Kannon (Bodhisattva Avalokitesvara) (Translation)
聖観音菩薩立像 鎌倉時代 木造彫眼 (Primary Title)
Sho Kannon Bosatsu (Ârya-Avalokitesvara) (Transliterated Title)
sculpture (Object Name)

Unknown (Artist)

13th–14th century
Wood with traces of lacquer, gold leaf
Japan,Todaiji Temple, Nara
Overall: 20 in. (50.8 cm)
In response to the popularity of Pure Land Buddhism, Avalokitesvara, Kannon in Japanese, became one of the most popular deities in Japan. Kannon was believed to have the ability to appear in numerous forms and to rescue all those who called upon him for aid. The rounded form, flowing robe, and facial expression of this Kannon reveal his transcendent, graceful, and compassionate nature. As the Amida triad, Kannon and Seishi, attendents of Amida Buddha often appears enshrined with the Amida Buddha. This statue reportedly came from the Todaiji, a Buddhist temple built in the 8th century in the ancient capital of Nara.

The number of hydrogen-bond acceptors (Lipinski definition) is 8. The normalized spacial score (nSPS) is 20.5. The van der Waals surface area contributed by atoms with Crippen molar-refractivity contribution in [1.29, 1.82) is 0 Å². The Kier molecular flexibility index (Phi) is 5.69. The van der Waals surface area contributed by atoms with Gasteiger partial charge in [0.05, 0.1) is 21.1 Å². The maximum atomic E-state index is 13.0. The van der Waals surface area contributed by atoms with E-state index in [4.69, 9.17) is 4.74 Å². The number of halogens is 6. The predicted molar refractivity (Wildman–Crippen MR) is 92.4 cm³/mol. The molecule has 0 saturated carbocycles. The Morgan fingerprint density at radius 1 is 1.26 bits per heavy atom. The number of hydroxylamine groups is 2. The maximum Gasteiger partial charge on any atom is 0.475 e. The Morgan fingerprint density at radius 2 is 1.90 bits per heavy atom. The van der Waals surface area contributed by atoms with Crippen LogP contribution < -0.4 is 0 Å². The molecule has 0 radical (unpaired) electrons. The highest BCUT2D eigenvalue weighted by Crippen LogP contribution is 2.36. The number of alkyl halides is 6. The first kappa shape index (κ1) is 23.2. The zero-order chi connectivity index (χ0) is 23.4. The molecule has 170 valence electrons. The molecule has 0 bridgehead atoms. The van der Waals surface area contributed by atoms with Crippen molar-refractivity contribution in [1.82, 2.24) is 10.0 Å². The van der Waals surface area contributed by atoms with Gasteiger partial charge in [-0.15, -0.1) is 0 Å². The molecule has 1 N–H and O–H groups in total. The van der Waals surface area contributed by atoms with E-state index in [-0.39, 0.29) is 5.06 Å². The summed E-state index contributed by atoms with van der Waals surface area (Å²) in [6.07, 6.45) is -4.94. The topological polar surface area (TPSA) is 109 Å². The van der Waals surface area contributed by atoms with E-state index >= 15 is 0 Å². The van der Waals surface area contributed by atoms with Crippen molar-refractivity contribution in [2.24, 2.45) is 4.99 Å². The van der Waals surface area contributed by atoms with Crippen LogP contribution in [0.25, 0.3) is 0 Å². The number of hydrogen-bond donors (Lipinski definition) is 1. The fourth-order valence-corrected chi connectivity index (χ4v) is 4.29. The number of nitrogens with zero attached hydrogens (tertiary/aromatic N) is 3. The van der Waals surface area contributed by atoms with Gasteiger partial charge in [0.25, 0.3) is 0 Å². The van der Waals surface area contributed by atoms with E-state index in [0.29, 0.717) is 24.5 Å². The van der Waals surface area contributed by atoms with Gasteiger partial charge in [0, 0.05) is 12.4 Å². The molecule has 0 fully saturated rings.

Kamakura period (1185-1333)
Arthur and Margaret Glasgow Fund
Image released via Creative Commons CC-BY-NC

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